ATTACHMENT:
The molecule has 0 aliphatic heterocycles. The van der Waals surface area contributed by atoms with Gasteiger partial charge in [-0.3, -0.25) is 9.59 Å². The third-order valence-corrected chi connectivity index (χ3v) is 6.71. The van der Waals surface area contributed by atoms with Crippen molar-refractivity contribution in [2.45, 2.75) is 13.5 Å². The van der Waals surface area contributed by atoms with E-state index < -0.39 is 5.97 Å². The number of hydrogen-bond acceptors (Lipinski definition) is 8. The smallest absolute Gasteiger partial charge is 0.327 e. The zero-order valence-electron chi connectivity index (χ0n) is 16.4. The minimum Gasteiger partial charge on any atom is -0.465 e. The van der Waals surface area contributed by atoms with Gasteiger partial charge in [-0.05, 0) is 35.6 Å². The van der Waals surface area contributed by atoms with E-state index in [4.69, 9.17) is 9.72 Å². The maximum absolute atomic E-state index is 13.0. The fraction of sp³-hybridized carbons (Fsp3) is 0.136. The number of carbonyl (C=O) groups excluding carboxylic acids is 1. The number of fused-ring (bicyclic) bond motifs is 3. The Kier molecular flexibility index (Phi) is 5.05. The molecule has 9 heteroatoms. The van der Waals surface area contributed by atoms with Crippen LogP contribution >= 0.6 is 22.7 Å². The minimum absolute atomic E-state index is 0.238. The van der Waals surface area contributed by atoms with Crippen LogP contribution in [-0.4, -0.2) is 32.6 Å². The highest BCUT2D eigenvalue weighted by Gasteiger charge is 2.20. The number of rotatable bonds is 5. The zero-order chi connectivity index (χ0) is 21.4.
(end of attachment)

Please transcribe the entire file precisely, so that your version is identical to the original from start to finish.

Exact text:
The molecule has 0 aliphatic heterocycles. The van der Waals surface area contributed by atoms with Gasteiger partial charge in [-0.3, -0.25) is 9.59 Å². The third-order valence-corrected chi connectivity index (χ3v) is 6.71. The van der Waals surface area contributed by atoms with Crippen molar-refractivity contribution in [2.45, 2.75) is 13.5 Å². The van der Waals surface area contributed by atoms with E-state index < -0.39 is 5.97 Å². The number of hydrogen-bond acceptors (Lipinski definition) is 8. The smallest absolute Gasteiger partial charge is 0.327 e. The zero-order valence-electron chi connectivity index (χ0n) is 16.4. The minimum Gasteiger partial charge on any atom is -0.465 e. The van der Waals surface area contributed by atoms with Gasteiger partial charge in [-0.05, 0) is 35.6 Å². The van der Waals surface area contributed by atoms with E-state index in [4.69, 9.17) is 9.72 Å². The maximum absolute atomic E-state index is 13.0. The fraction of sp³-hybridized carbons (Fsp3) is 0.136. The number of carbonyl (C=O) groups excluding carboxylic acids is 1. The number of fused-ring (bicyclic) bond motifs is 3. The Kier molecular flexibility index (Phi) is 5.05. The molecule has 9 heteroatoms. The van der Waals surface area contributed by atoms with Crippen LogP contribution >= 0.6 is 22.7 Å². The minimum absolute atomic E-state index is 0.238. The van der Waals surface area contributed by atoms with Crippen LogP contribution in [-0.4, -0.2) is 32.6 Å². The highest BCUT2D eigenvalue weighted by Gasteiger charge is 2.20. The number of rotatable bonds is 5. The zero-order chi connectivity index (χ0) is 21.4.